In the first part, I shared Jung’s thoughts on Anima and how it influences our life. Honestly, I have noticed that following and understanding the text might be challenging. I know it is not easy, as I read them to translate. He mainly has long paragraphs and uses the word; Man, everywhere it would need as the third person. It is typical German! I kept trying to use “the one” instead because I find using the word “man” might be misunderstood. After all, we are talking about both sexes!
So let’s continue reading his words:
The tendency of relatively autonomous complexes to personify themselves immediately is also why the persona appears so “personal” that the ego can, without too much difficulty, doubt what its “true” personality is…
As we know, Persona is the soul; it images our protruding like a mask. We might hide it by changing our masks, but the unconscious always projects from behind. He explains this here in this way:
…So now, what is true of a persona, and all autonomous complexes in general, is also the case of the anima – she is also a personality, and that is why she is so easily projected onto a woman; that means she – as long as it is unconscious – always is projected. Because “everything unconscious” is projected. The first bearer of the soul picture is probably always the mother; later, it is the woman who arouses the man’s feelings, regardless of whether in a positive or negative sense. Because the mother is the first bearer of the image of the soul, separation from her is a delicate and important remoteness of the highest educational significance. We find, therefore, even among the primitives, a large number of rites which organise separation. Merely growing up with external separation is not enough; it still requires the particularly drastic male consecration and rebirth ceremonies to effectively complete the separation from the mother (and thus from childhood).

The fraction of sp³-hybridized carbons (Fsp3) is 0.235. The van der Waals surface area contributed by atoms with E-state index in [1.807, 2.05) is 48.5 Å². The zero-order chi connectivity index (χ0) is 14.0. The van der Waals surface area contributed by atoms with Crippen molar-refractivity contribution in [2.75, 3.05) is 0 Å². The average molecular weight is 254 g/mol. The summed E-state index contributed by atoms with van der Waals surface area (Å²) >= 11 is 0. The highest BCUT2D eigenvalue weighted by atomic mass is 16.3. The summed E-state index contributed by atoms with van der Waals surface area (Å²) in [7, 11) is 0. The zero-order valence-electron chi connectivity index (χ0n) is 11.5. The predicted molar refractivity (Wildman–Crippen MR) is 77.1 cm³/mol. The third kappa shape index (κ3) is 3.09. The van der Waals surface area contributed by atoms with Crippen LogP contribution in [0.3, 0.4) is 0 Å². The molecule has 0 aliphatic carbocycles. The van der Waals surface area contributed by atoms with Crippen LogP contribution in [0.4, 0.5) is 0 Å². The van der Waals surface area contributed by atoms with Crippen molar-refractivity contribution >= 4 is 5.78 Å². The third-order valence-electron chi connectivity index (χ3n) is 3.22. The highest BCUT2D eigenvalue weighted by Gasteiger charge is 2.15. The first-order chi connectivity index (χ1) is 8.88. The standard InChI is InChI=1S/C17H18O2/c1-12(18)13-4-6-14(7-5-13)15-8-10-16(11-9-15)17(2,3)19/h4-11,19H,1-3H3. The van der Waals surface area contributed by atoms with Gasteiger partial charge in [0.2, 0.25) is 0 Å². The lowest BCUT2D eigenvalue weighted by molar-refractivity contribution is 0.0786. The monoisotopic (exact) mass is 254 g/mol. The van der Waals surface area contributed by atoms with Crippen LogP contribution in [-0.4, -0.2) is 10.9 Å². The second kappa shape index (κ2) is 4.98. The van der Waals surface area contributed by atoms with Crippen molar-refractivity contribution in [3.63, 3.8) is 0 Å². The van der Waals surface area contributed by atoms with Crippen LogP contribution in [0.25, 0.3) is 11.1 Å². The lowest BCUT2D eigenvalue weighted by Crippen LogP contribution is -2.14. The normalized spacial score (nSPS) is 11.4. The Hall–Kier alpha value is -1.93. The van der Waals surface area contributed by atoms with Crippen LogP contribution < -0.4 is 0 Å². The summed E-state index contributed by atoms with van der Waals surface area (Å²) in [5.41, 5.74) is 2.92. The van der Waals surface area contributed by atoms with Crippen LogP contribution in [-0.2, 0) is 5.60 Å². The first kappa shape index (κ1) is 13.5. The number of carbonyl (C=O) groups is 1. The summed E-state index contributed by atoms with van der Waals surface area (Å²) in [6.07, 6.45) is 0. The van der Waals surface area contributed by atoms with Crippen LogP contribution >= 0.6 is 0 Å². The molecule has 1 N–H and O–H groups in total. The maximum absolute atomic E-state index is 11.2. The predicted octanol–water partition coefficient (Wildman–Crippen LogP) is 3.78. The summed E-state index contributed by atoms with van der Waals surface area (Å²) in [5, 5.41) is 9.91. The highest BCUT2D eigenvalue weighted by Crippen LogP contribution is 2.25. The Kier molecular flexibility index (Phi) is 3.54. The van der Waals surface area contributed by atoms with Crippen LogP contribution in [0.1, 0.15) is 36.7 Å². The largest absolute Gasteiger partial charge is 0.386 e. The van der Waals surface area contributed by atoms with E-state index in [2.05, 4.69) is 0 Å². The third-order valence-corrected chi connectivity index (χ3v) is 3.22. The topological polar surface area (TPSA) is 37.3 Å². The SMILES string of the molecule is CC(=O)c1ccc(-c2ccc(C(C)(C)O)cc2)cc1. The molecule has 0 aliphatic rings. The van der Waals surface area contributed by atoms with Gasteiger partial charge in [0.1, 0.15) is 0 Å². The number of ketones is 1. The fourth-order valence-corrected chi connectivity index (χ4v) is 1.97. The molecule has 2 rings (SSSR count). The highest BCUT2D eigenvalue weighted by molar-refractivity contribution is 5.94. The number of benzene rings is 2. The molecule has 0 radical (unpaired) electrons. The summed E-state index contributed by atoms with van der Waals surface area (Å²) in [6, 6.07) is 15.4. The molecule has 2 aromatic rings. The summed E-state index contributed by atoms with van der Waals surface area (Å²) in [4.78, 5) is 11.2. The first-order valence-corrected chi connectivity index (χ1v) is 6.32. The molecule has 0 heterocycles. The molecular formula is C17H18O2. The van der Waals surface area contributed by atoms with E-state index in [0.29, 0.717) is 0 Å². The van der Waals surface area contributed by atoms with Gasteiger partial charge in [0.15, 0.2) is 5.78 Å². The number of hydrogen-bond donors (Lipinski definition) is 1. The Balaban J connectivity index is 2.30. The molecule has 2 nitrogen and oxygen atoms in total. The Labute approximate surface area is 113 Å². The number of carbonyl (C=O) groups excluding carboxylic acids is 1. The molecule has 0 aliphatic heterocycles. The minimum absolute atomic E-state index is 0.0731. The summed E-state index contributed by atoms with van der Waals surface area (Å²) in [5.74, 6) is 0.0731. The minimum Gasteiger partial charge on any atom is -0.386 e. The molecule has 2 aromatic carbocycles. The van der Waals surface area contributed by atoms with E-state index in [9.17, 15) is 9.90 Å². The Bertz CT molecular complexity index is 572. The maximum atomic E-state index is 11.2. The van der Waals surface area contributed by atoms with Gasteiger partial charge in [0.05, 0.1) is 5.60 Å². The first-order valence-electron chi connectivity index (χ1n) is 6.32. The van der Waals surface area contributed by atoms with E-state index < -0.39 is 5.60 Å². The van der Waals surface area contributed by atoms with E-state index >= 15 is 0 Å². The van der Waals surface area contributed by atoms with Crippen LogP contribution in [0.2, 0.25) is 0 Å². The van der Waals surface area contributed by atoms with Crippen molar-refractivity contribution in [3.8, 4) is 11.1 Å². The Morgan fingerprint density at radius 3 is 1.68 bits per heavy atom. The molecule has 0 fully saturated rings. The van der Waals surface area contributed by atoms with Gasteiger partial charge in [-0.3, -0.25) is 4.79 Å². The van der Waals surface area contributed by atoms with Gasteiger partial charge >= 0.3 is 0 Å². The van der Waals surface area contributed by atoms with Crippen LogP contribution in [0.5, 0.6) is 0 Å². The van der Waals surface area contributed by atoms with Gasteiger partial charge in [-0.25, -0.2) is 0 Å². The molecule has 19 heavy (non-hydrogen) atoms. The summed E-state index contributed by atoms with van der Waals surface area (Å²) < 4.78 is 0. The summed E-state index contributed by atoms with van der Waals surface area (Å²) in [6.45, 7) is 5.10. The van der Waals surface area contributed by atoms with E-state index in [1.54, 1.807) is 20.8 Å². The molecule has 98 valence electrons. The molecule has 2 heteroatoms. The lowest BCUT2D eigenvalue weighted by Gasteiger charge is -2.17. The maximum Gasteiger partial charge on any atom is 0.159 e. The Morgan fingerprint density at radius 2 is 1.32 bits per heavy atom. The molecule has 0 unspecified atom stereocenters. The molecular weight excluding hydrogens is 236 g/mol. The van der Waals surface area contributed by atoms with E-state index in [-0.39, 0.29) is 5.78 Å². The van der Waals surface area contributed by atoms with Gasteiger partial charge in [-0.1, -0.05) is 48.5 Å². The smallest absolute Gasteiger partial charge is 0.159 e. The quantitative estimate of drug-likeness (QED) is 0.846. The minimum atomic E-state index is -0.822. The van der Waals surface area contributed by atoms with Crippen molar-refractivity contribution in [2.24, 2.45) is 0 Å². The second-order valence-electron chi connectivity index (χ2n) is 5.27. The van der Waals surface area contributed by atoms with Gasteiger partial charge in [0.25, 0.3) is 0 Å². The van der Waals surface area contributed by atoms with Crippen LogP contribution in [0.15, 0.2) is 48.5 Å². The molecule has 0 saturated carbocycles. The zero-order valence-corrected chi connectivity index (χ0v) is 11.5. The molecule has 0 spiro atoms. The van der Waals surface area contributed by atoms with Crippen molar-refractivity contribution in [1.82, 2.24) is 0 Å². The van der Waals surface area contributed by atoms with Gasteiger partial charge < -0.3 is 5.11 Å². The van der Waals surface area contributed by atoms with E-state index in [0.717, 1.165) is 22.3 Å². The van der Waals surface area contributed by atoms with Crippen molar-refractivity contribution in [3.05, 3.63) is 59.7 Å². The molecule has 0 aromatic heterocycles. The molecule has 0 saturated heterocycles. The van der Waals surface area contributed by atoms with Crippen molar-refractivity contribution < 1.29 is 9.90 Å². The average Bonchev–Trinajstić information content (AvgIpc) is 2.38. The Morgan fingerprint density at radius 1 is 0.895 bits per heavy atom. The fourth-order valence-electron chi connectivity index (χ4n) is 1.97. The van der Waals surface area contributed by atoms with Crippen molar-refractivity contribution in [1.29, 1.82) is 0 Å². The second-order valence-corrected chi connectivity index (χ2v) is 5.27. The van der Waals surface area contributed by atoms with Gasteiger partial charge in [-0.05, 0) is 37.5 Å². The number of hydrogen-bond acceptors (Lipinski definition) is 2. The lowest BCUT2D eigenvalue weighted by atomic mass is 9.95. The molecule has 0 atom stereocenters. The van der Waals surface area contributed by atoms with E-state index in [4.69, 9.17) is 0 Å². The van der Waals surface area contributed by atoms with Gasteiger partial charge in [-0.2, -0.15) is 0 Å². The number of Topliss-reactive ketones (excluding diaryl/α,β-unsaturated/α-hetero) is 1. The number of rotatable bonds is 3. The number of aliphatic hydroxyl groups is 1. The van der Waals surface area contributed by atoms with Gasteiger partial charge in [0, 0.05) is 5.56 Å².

Dr Jung’s explanation about men may be too harsh to us men, but he is right! We might consider it honestly. He continues:
Just as the father acts as a protection against the dangers of the outside world and, in this way, becomes a model of the persona for the son, so the mother is a protection against the dangers that threaten his soul from the darkness. In the male initiations, therefore, the initiate receives instruction about things in the beyond, which enables him to renounce the protection of his mother.
Despite all its primitiveness, the modern civilised man has to do without this fundamentally excellent educational measure. The consequence of this is that the Anima is transmitted to the woman in the form of the mother-imago, with the result that the man, as soon as he marries, becomes childish, sentimental, dependent and submissive, or, in the other case, rebellious, tyrannical, and sensitive, always on considering the prestige of his superior manhood. The latter, of course, is merely the inverse of the former. The protection against the unconscious that his mother meant for him has yet to be replaced by the modern one, which is why he unconsciously designed his marriage ideal in such a way that his own might have to take on the magical role of mother. Under the cloak of the ideal, exclusive marriage, he actually seeks protection from his mother and thus seductively accommodates the woman’s possessive instinct. His fear of the dark unpredictability of the unconscious gives the woman illegitimate power and makes the marriage such an “intimate community” that it constantly threatens to burst from inner tension – or he does the opposite in protest with the same success.
I stop it here again for a break till the next post. Thank you all for your interest, and wishing a lovely time. 💖🙏🤗
Two first Pics at the top: Jake Baddeley